When the commodities fall short of the effectual demand, the shortage will cause some of the buyers give more for those few commodities. This will create a competition among buyers which will raise the market price. When the amount sold exceeds the effectual demand, the excess will remain unsold. To dispose of it, it must be sold to those who are willing to pay less.
Unlike the manufacturer and the merchant's curves, Smith's curves slope downwards to create low prices because it views economic activity as ultimately for the demanders or consumers, and not for the suppliers or sellers.
The main flaw in the economist's equilibrium is that it is based on a scenario where there is only one seller as an auctioneer. Thus, the buyers, who represent people in society, end up competing or bidding against each other to get resources, causing prices to go up until they reach an equilibrium that satisfies the seller.
In reality, there are many sellers for anything, unless there is a monopoly, either by huge corporations in Capitalist systems, or state-run enterprises in Communist systems. Economists try to save face by saying that equilibrium fails because it requires perfect competition, but do not realize that their supply curve makes perfect competition impossible to begin with. Because of this, supply and demand never match up despite the best efforts of economists and governments. This manifests as recessions, unemployment, and economic crises, all caused by the fact that the entire system was designed not for the benefit of society, but for the sellers.
Adam Smith pointed out the cause of equilibrium to selfish-interests by the class of people known as businessmen or those-who-live-by-profits:
The interest of any dealer is always different from, and even opposite to, the interest of the public. To widen the market and to narrow the competition is always the interest of dealers. To widen the market may frequently be agreeable to the interest of the public. But to narrow the competition must always be against the public interest. It only enables the dealers to levy an absurd tax on the rest of their fellow-citizens, raising their profits unnaturally.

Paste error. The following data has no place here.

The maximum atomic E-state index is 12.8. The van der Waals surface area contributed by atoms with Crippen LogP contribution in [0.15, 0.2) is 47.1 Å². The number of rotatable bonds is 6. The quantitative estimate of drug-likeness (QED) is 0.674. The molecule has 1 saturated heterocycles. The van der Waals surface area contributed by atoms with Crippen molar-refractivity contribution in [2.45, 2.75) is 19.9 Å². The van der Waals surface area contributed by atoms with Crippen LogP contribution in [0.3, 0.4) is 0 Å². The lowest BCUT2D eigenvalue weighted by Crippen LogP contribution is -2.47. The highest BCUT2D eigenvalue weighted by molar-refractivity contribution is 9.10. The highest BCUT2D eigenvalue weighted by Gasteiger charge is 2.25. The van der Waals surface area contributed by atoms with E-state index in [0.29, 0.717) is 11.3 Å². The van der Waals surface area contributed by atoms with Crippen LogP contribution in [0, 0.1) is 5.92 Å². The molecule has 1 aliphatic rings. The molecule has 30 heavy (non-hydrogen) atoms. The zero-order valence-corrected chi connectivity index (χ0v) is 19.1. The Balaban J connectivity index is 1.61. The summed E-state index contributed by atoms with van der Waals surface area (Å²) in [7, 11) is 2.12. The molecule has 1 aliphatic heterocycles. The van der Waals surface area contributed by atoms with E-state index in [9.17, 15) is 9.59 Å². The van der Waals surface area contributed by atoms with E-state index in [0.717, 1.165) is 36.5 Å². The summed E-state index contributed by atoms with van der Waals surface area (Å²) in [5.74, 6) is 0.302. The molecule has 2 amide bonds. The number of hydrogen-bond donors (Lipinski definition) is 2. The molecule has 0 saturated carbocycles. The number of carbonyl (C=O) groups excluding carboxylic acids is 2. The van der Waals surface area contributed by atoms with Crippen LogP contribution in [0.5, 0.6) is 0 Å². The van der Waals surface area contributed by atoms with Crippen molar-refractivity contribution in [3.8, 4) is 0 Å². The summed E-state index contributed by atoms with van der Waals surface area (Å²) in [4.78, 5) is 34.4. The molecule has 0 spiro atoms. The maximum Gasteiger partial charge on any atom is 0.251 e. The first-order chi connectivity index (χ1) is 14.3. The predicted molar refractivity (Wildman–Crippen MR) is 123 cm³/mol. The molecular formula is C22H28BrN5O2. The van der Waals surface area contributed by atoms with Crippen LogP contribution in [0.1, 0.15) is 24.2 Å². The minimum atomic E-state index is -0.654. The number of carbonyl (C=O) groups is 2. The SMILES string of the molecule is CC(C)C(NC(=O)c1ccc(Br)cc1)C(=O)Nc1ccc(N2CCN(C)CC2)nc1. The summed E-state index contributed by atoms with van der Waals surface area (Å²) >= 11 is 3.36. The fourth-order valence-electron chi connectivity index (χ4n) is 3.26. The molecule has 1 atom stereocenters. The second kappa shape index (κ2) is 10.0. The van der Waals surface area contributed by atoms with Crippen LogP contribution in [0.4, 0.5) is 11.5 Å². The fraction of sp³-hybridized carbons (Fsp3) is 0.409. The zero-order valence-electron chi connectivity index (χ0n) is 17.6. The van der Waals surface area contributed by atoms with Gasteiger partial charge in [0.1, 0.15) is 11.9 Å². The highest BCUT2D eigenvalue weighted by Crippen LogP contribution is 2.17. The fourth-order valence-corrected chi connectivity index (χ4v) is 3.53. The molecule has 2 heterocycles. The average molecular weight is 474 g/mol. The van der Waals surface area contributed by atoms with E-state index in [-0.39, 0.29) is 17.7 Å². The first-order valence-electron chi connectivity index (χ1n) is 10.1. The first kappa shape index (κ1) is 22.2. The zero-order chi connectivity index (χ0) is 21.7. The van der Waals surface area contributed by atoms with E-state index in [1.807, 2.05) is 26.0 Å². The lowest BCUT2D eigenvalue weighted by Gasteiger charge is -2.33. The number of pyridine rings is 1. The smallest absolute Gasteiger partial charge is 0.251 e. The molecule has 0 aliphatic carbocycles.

The proposal of any new commercial law which comes from this order, should always be listened to with great precaution. It should never be adopted until after long and careful examination with the most scrupulous and the most suspicious attention.
By exposing the sophistical ideas such as equilibrium and profit maximization, we can say that Economics from the 1870's is a corrupt science, and not merely a dismal one. It descended directly from Mercantilism which caused so much suffering in the colonies in Asia, Africa, and the Americas, and is still creating suffering nowadays through inequality, high prices, college debt, high taxes, etc. Rather than reform a system with a corrupt base, it would be better to take its data and findings, and transplant them onto a new and proper one that is in line with the interests of society and human life.
Update: April 2020:
For this reason, we are introducing alternatives to every major economic concept as the foundation of SORAnomics: